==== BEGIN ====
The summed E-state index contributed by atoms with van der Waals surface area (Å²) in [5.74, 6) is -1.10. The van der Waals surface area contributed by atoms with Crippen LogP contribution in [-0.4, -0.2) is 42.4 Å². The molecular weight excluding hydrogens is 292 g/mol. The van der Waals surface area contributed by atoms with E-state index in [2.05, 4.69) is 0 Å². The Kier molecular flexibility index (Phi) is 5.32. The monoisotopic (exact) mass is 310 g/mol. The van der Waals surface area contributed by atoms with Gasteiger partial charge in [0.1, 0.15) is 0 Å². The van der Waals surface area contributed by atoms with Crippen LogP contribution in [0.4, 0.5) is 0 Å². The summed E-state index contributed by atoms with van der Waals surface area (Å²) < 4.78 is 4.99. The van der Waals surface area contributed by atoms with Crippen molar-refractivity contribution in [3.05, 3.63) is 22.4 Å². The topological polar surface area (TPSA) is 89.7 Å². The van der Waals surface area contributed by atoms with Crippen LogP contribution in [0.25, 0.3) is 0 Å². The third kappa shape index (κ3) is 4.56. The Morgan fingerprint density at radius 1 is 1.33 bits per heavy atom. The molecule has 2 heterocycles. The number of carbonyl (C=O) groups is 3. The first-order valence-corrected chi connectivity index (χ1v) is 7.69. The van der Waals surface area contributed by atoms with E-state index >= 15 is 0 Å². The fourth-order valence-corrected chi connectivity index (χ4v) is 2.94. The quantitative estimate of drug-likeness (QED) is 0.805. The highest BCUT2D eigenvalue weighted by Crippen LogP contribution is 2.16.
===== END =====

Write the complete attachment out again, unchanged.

The summed E-state index contributed by atoms with van der Waals surface area (Å²) in [5.74, 6) is -1.10. The van der Waals surface area contributed by atoms with Crippen LogP contribution in [-0.4, -0.2) is 42.4 Å². The molecular weight excluding hydrogens is 292 g/mol. The van der Waals surface area contributed by atoms with E-state index in [2.05, 4.69) is 0 Å². The Kier molecular flexibility index (Phi) is 5.32. The monoisotopic (exact) mass is 310 g/mol. The van der Waals surface area contributed by atoms with Gasteiger partial charge in [0.1, 0.15) is 0 Å². The van der Waals surface area contributed by atoms with Crippen LogP contribution in [0.4, 0.5) is 0 Å². The summed E-state index contributed by atoms with van der Waals surface area (Å²) < 4.78 is 4.99. The van der Waals surface area contributed by atoms with Crippen molar-refractivity contribution in [3.05, 3.63) is 22.4 Å². The topological polar surface area (TPSA) is 89.7 Å². The van der Waals surface area contributed by atoms with Crippen LogP contribution in [0.25, 0.3) is 0 Å². The third kappa shape index (κ3) is 4.56. The Morgan fingerprint density at radius 1 is 1.33 bits per heavy atom. The molecule has 2 heterocycles. The number of carbonyl (C=O) groups is 3. The first-order valence-corrected chi connectivity index (χ1v) is 7.69. The van der Waals surface area contributed by atoms with E-state index >= 15 is 0 Å². The fourth-order valence-corrected chi connectivity index (χ4v) is 2.94. The quantitative estimate of drug-likeness (QED) is 0.805. The highest BCUT2D eigenvalue weighted by Crippen LogP contribution is 2.16.